Merle Haggard

If you say PIONEER TROUBADOUR you have to put Merle Haggard at the top of any list.  We are proud to be associated

with Mr. Haggard and working with his old guitar player and

original Pioneer Troubadour, Norm Stephens.  I met Norm through Merle and our friend and

partner Frank Mull, who is working with us on this project and has been wearing many hats

for the Haggard Organization for many years, or should I say decades.


We are happy to announce that the theme song for the PIONEER TROUBADOURS DVD is

the Hag's "Troubadour" penned by him in 1994ish he told me.  All you have to do is listen to

some of the words to get a great feel for the life that many musicians that here we call anything

from "troubadours" to "road warriors"...and again if ever their was a road warrior, it is the Hag.








Maverick country singer Merle Haggard represents an unusual intersection in American music -- a crossroad where the grand traditions of folk, pop, jazz and blues are used to create his own surprisingly soulful form of expression. With an impressive 39 #1 country hits and numerous awards, Haggard has always set his own trends -- clearly a powerful, creative force. Haggard remains an uncompromising artist whose work relies upon the honesty and purity of his vision, not the obligations of being a country star. "I don't like all of country music," he says. "In fact, I like very little of it."

Despite the flag-waving aggression of his 1969 number one hit "Okie From Muskogee," Haggard has produced elegantly crafted, moving songs with a consistency that ranks him solidly alongside such renowned talents as Bob Dylan and Woody Guthrie. The quality of his writing transcends all boundaries; his songs have been recorded by a wide variety of rock & rollers, from the Grateful Dead to Elvis Costello, a fact that underscores Haggard's appeal and his staunch refusal to recognize any restriction imposed by public perception, making him the ultimate underground anti-hipster.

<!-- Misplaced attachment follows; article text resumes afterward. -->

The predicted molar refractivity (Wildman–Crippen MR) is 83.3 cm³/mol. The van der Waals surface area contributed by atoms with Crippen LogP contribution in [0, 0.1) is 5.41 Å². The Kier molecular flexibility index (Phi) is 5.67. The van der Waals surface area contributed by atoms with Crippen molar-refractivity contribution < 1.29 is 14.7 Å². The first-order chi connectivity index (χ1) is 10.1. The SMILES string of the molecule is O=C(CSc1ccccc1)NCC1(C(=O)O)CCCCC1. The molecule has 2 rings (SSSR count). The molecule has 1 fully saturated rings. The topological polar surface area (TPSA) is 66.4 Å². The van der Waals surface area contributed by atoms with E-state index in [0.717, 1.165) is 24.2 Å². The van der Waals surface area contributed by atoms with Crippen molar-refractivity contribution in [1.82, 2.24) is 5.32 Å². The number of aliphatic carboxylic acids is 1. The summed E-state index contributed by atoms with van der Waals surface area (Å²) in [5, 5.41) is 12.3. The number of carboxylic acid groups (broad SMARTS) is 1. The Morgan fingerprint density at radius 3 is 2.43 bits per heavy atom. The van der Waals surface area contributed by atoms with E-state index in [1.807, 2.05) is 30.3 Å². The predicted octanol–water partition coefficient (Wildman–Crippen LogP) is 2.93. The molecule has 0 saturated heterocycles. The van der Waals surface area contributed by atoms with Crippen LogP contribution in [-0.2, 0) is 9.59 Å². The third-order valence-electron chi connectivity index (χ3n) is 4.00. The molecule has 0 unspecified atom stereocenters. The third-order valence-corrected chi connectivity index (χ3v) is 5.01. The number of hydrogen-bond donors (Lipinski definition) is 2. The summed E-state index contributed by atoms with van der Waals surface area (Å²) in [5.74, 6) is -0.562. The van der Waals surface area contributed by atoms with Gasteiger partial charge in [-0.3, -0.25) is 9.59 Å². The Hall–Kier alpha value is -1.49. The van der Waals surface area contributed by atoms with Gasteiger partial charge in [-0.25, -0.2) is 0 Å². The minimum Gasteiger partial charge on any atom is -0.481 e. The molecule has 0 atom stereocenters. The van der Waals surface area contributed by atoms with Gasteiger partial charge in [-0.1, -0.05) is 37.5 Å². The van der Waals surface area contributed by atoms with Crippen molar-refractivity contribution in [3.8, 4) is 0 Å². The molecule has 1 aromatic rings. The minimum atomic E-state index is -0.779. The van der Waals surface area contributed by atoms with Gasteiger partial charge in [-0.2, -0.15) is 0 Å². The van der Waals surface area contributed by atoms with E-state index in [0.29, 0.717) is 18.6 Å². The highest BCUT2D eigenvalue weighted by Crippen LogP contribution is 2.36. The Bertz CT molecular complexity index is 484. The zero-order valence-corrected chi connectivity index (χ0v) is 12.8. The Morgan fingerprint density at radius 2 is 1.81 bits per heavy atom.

Born in a converted boxcar in Oildale, California, by adolescence he was wandering as far as Texas, beginning a pattern that ruled his life for over a decade: arrest, incarceration, escape, re-capture. Classified an incorrigible -- the fruit of his reputation as an escape artist -- he wound up doing hard time in San Quentin. After his release in 1962, thoughts of solitary confinement and the prison yard death of a friend made him realize what a mess he'd become and Haggard, who'd been singing and playing guitar for years, finally turned to a career in music.

By 1965 he was signed to Capitol Records and began scoring a string of hit records, hard-boiled classics like "Lonesome Fugitive," "Branded Man" and "The Bottle Let Me Down." Eventually winning a full criminal pardon from then Governor Ronald Reagan -- a permanent display a the Country Music Hall of Fame -- Haggard positively roared through the music business, brawling and boozing with an unstoppable fervor. His creative drive is equally formidable -- he reassembled Bob Wills' Texas Playboys for a final recording session with their old boss, but only after mastering the fiddle, a previously unfamiliar and physically demanding instrument -- and he managed it in a incredible six months flat.

Now, after 40 years of traveling America's highways, Merle Haggard has found a new musical home at Cracker Barrel Old Country Store. When Cracker Barrel asked him to do an exclusive CD, he selected 12 previously unreleased recordings that pay tribute to the working man. The CD, “Working Man's Journey,” blends new songs with new recordings of some of his classics. "I had the working man in mind when I went through the archives," says Haggard. "All of these songs seem to work together. We're talking about a guy who spent his lifetime writing songs for the common man." 

On sale now at 559 Cracker Barrel locations and online at, “Working Man's Journey” features six new songs that contribute to Haggard's status as the "voice of the common man." Fans will quickly identify with "C'mon Sixty-Five," a tribute to the working man who dreams of retirement. Haggard says that the CD's previously unreleased version of "Shade Tree Fix-It Man" reminds him of fishing trips with his favorite uncle, a man who often fixed his own truck. "I think back to when I was nine years old," he says. "We would throw a two-man boat in the back of that silver truck. Every time I see an old 1931 Model-A pickup, it takes me back." 

“Working Man's Journey” also features previously unreleased versions of "If We Make It Through December," "Are the Good Times Really Over," "Working Man Blues," "Kern River" and "Rainbow Stew." Haggard’s other new CD is a collaboration with Willie Nelson and Ray Price entitled “Last of the Breed”; on the double CD, the three legends display their unabashed love for Texas-fried country, providing the perfect soundtrack to beer-soaked heartbreak and honky-tonk blues.

From a bio by Mark Williams for Last of The Breed 


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